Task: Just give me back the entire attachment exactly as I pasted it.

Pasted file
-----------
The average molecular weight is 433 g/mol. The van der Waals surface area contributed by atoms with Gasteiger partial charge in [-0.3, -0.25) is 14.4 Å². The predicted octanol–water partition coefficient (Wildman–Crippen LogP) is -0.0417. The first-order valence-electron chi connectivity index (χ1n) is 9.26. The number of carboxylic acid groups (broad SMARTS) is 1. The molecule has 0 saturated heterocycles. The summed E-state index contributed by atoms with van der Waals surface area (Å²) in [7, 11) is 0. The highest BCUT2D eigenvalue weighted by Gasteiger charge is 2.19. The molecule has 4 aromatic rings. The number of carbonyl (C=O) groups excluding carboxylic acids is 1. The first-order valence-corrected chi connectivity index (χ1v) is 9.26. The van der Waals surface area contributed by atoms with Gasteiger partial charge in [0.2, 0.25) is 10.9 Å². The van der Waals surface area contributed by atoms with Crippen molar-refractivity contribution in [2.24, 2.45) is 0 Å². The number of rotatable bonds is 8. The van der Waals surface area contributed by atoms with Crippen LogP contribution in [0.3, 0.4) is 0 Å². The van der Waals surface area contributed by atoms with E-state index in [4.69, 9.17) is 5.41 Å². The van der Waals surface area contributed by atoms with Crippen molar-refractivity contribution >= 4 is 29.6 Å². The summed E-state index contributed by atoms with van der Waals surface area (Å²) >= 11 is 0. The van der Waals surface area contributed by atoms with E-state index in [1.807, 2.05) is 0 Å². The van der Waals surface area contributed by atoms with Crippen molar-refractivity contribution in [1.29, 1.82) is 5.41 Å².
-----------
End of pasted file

The average molecular weight is 433 g/mol. The van der Waals surface area contributed by atoms with Gasteiger partial charge in [-0.3, -0.25) is 14.4 Å². The predicted octanol–water partition coefficient (Wildman–Crippen LogP) is -0.0417. The first-order valence-electron chi connectivity index (χ1n) is 9.26. The number of carboxylic acid groups (broad SMARTS) is 1. The molecule has 0 saturated heterocycles. The summed E-state index contributed by atoms with van der Waals surface area (Å²) in [7, 11) is 0. The highest BCUT2D eigenvalue weighted by Gasteiger charge is 2.19. The molecule has 4 aromatic rings. The number of carbonyl (C=O) groups excluding carboxylic acids is 1. The first-order valence-corrected chi connectivity index (χ1v) is 9.26. The van der Waals surface area contributed by atoms with Gasteiger partial charge in [0.2, 0.25) is 10.9 Å². The van der Waals surface area contributed by atoms with Crippen molar-refractivity contribution in [2.24, 2.45) is 0 Å². The number of rotatable bonds is 8. The van der Waals surface area contributed by atoms with Crippen LogP contribution in [0.3, 0.4) is 0 Å². The van der Waals surface area contributed by atoms with E-state index in [4.69, 9.17) is 5.41 Å². The van der Waals surface area contributed by atoms with Crippen molar-refractivity contribution >= 4 is 29.6 Å². The summed E-state index contributed by atoms with van der Waals surface area (Å²) >= 11 is 0. The van der Waals surface area contributed by atoms with E-state index in [1.807, 2.05) is 0 Å². The van der Waals surface area contributed by atoms with Crippen molar-refractivity contribution in [1.29, 1.82) is 5.41 Å².